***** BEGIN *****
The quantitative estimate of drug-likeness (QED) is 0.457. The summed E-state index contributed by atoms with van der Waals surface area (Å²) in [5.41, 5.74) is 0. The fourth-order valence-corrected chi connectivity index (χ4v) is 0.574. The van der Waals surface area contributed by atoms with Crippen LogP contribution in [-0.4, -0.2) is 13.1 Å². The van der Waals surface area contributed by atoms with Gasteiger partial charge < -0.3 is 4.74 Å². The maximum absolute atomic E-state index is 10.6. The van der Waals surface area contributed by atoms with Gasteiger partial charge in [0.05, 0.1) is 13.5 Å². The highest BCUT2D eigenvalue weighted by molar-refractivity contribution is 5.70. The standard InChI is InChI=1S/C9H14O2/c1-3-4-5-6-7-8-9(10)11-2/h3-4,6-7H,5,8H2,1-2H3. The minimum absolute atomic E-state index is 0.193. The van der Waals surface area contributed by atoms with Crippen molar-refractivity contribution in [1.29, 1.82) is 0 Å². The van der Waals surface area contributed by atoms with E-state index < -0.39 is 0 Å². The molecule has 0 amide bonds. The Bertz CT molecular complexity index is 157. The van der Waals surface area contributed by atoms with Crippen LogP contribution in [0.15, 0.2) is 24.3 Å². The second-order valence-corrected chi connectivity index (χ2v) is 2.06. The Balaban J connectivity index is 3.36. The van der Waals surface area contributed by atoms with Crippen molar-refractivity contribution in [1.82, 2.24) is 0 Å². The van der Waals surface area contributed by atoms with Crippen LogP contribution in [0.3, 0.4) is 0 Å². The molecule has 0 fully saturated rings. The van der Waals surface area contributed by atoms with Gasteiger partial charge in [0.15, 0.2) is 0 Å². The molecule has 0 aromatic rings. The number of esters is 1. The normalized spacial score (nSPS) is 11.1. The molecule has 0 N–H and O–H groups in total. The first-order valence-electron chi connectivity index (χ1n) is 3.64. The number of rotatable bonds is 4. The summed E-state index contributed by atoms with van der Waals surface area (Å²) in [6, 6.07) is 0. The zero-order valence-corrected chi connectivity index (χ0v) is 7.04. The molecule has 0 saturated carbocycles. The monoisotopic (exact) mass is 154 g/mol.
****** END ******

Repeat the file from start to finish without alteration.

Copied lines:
The quantitative estimate of drug-likeness (QED) is 0.457. The summed E-state index contributed by atoms with van der Waals surface area (Å²) in [5.41, 5.74) is 0. The fourth-order valence-corrected chi connectivity index (χ4v) is 0.574. The van der Waals surface area contributed by atoms with Crippen LogP contribution in [-0.4, -0.2) is 13.1 Å². The van der Waals surface area contributed by atoms with Gasteiger partial charge < -0.3 is 4.74 Å². The maximum absolute atomic E-state index is 10.6. The van der Waals surface area contributed by atoms with Gasteiger partial charge in [0.05, 0.1) is 13.5 Å². The highest BCUT2D eigenvalue weighted by molar-refractivity contribution is 5.70. The standard InChI is InChI=1S/C9H14O2/c1-3-4-5-6-7-8-9(10)11-2/h3-4,6-7H,5,8H2,1-2H3. The minimum absolute atomic E-state index is 0.193. The van der Waals surface area contributed by atoms with Crippen molar-refractivity contribution in [1.29, 1.82) is 0 Å². The van der Waals surface area contributed by atoms with E-state index < -0.39 is 0 Å². The molecule has 0 amide bonds. The Bertz CT molecular complexity index is 157. The van der Waals surface area contributed by atoms with Crippen LogP contribution in [0.15, 0.2) is 24.3 Å². The second-order valence-corrected chi connectivity index (χ2v) is 2.06. The Balaban J connectivity index is 3.36. The van der Waals surface area contributed by atoms with Crippen molar-refractivity contribution in [1.82, 2.24) is 0 Å². The van der Waals surface area contributed by atoms with Crippen LogP contribution in [0.3, 0.4) is 0 Å². The molecule has 0 fully saturated rings. The van der Waals surface area contributed by atoms with Gasteiger partial charge in [0.15, 0.2) is 0 Å². The molecule has 0 aromatic rings. The number of esters is 1. The normalized spacial score (nSPS) is 11.1. The molecule has 0 N–H and O–H groups in total. The first-order valence-electron chi connectivity index (χ1n) is 3.64. The number of rotatable bonds is 4. The summed E-state index contributed by atoms with van der Waals surface area (Å²) in [6, 6.07) is 0. The zero-order valence-corrected chi connectivity index (χ0v) is 7.04. The molecule has 0 saturated carbocycles. The monoisotopic (exact) mass is 154 g/mol.